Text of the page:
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Between 1970 and 2016, global populations of vertebrates - birds, fish, mammals, amphibians and reptiles - declined by an average of 68%.

This is a figure according to the World Wildlife Fund (WWF) that reminds us, every two years, of the dramatic scale of biodiversity loss.

On Thursday, September 10, the organization published an update of its "Living Planet Index" (LPI), on the occasion of the thirteenth edition of its report on the state of biodiversity.

According to a new report, animal populations have declined by such a staggering amount, that only an overhaul of the world's economic systems could possibly reverse the damage.

Nearly 21,000 monitored populations of mammals, fish, birds, reptiles and amphibians, encompassing almost 4,400 species around the world, have declined. Species in Latin America and the Caribbean, as well as global freshwater habitats, were disproportionately impacted, declining, on average, 94% and 84%, respectively.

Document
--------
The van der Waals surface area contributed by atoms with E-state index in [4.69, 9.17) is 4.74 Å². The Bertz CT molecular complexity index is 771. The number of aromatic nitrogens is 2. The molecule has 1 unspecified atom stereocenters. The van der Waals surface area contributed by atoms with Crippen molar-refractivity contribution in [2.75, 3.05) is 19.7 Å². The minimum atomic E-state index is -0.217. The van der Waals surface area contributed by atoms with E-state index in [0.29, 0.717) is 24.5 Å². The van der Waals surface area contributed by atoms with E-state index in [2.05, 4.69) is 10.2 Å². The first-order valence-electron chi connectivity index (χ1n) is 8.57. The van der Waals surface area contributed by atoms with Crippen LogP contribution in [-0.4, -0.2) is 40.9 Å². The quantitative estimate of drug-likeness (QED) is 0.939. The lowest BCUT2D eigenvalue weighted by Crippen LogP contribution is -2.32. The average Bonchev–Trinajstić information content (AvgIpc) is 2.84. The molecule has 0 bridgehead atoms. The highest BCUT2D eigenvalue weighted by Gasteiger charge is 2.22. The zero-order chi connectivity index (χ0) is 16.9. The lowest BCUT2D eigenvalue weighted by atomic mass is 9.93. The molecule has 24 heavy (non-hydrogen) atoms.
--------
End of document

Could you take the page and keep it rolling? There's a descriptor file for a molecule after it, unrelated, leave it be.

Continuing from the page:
The latest report indicates that the rate populations are declining "signal a fundamentally broken relationship between humans and the natural world, the consequences of which — as demonstrated by the ongoing COVID-19 pandemic — can be catastrophic."

The report blames humans alone for the "dire" state of the planet and points to the exponential growth of human consumption, population, global trade and urbanization over the last 50 years as key reasons for the unprecedented decline of Earth's resources — which it says the planet is incapable of replenishing.

The overuse of these finite resources by at least 56% has had a devastating effect on biodiversity, which is crucial to sustaining human life on Earth. "It is like living off 1.56 Earths," Mathis Wackernagel, David Lin, Alessandro Galli and Laurel Hanscom from the Global Footprint Network said in the report.

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